Privilege license taxes have come into the spotlight in the wake of a North Carolina Supreme Court decision striking a tax assessed against a sweepstakes business in the City of Lumberton.  Accordingly, the House has proposed an omnibus tax bill -- House Bill 1050 -- that includes a provision that would cap local privilege license taxes at $100 for most businesses.  Proponents feel the provision will maintain an equitable system across the State and will move to eliminate an allegedly problematic method of taxation, which is based on revenues and can involve an unwelcomed inspection of business records.  Opponents fear that local governments will lose out on a stream of revenue as a result of the cap resulting in higher property taxes, or will lose out on the ability to assess against the government resources consumed by such a business.

Professor Chris McLaughlin of the U.N.C. School of Government has an interesting take on what the General Assembly has done, is doing, and will do with regard to local government privilege license tax authority.

Local Government Regulation of Fertilizers
On the lighter side, a bill introduced yesterday into the Senate -- Senate Bill 734 (May 15, 2014) -- seeks to "clarify the authority of local governments to adopt certain agricultural and environmental ordinances".  The proposed legislation aims to prevent local governments in North Carolina from regulating the "use, sale, distribution, storage, transportation, disposal, formulation, labeling, registration, manufacture, or application of fertilizer in any area subject to regulation by [the Board of Agriculture]".  The zoning powers are carved from this prohibition, as are the fire prevention and inspection powers vested with local governments.  

We'll follow these and other pieces of pertinent legislation as they wind through the system, and we'll continue to watch what's happening in Raleigh before the members break for the summer.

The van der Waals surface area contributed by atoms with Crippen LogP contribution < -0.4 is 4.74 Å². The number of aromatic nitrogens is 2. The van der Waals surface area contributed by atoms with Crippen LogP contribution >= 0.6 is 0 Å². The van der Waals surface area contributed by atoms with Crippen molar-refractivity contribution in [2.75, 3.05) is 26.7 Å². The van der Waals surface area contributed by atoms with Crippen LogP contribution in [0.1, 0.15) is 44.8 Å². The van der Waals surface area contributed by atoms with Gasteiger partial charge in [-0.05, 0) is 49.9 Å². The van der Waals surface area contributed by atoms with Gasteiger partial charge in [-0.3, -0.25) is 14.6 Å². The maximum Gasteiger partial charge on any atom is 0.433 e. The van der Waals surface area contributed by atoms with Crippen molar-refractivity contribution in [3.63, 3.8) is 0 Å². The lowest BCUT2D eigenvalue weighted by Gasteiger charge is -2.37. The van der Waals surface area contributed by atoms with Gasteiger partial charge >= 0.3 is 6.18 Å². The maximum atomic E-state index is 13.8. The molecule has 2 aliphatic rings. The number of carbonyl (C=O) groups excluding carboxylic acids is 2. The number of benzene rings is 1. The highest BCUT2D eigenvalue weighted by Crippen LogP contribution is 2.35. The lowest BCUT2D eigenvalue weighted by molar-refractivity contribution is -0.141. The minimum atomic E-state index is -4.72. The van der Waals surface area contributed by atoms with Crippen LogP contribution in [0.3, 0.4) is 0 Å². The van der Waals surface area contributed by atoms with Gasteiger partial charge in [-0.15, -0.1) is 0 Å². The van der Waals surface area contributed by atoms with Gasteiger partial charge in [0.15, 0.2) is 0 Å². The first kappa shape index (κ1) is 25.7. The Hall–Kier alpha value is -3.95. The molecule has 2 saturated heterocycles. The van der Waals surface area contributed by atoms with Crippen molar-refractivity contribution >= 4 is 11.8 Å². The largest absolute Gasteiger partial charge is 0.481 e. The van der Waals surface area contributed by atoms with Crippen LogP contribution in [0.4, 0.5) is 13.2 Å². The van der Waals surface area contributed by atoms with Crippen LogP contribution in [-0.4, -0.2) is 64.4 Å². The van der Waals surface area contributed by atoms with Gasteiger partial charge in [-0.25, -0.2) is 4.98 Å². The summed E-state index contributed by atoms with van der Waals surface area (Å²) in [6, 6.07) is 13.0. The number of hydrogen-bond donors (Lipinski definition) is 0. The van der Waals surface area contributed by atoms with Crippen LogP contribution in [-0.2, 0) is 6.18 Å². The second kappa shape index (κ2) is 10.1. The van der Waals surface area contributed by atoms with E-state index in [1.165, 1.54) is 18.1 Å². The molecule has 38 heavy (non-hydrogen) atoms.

"How does a bill become a law, you ask? Simple. First, it's bitten by a radioactive spider."

Mike Thelen practices in Womble, Carlyle's Real Estate Litigation and Land Use practice group. He regularly represents a wide variety of clients, from local governments to businesses, in land use and land development matters in both state and federal venues throughout North Carolina.

Follow the North Carolina Land Use Litigator on Twitter at @nclanduselaw and "like" us on Facebook here.

Thursday, May 15, 2014, 1:52 PM

Signed, Sealed, Delivered, Rezoned: City of Raleigh to Begin City-Wide Rezoning and "Remapping" Process

We've posted here before about the wholesale change to the City of Raleigh's land use laws upon the September 1, 2013 effective date of a new unified development ordinance (UDO).  Changes to the land use laws includes the creation of new and different zoning districts, which requires the rezoning of properties in the City.  But what properties, exactly?  And when does that occur?  And how does that occur?

Here is what we said previously about the rezonings in the wake of Raleigh's new UDO:
A moment about these "legacy districts."    Development of these districts continues to be regulated in part by the old zoning code, save for where the new UDO applies to all zoning districts as outlined in the above paragraph.  This "uneven" regulation will continue until the City is able to "remap" these old zoning districts to new UDO zoning districts, which the City expects to occur over the next 18-24 months: the transition period.   A somewhat helpful slideshow on navigating the transition period is viewable  here. Of course, a landowner in a "legacy district" may petition for a rezoning to the new UDO to expedite that remapping, if desirable.
Over the past year, the City has been working tirelessly on what is termed the "Zoning District Remapping Project" to address these zoning and "legacy district" issues.  Most of the residential zoning districts have already moved over to the new UDO meaning there is no need for a subsequent rezoning as to those properties.  The new UDO retains the City's former zoning districts R-4, R-6 and R-10, which are lower density in nature, such that the effective date of the new UDO did not affect the zoning designations of properties already within those zoning districts.  Notably, however, many income-producing commercial and industrial properties and higher-density residential properties -- like shopping centers, office buildings and condominiums -- do not translate directly to the new UDO and will thus require rezoning.  Upon this large-scale rezoning, which the City calls the "final phase of implementing the [UDO] that took effect last September", development "in all areas of the City would then be governed solely by the UDO".